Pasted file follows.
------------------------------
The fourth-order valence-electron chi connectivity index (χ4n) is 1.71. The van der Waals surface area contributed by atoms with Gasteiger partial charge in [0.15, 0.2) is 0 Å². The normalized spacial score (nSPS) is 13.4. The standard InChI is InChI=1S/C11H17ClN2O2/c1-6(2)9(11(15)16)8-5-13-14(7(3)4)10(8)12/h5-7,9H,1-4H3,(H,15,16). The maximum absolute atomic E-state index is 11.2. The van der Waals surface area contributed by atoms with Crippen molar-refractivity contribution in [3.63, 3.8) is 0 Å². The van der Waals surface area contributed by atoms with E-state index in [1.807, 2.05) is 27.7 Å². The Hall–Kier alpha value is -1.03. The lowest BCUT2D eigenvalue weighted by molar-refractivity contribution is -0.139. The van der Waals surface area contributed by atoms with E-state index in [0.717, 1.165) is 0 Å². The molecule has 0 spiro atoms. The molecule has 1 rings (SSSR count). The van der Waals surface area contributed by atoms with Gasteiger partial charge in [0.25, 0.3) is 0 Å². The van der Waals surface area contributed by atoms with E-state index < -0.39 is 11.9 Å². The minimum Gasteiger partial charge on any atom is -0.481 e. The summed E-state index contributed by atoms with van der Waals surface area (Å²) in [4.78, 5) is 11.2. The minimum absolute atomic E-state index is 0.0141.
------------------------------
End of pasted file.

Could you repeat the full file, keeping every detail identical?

The fourth-order valence-electron chi connectivity index (χ4n) is 1.71. The van der Waals surface area contributed by atoms with Gasteiger partial charge in [0.15, 0.2) is 0 Å². The normalized spacial score (nSPS) is 13.4. The standard InChI is InChI=1S/C11H17ClN2O2/c1-6(2)9(11(15)16)8-5-13-14(7(3)4)10(8)12/h5-7,9H,1-4H3,(H,15,16). The maximum absolute atomic E-state index is 11.2. The van der Waals surface area contributed by atoms with Crippen molar-refractivity contribution in [3.63, 3.8) is 0 Å². The van der Waals surface area contributed by atoms with E-state index in [1.807, 2.05) is 27.7 Å². The Hall–Kier alpha value is -1.03. The lowest BCUT2D eigenvalue weighted by molar-refractivity contribution is -0.139. The van der Waals surface area contributed by atoms with E-state index in [0.717, 1.165) is 0 Å². The molecule has 0 spiro atoms. The molecule has 1 rings (SSSR count). The van der Waals surface area contributed by atoms with Gasteiger partial charge in [0.25, 0.3) is 0 Å². The van der Waals surface area contributed by atoms with E-state index < -0.39 is 11.9 Å². The minimum Gasteiger partial charge on any atom is -0.481 e. The summed E-state index contributed by atoms with van der Waals surface area (Å²) in [4.78, 5) is 11.2. The minimum absolute atomic E-state index is 0.0141.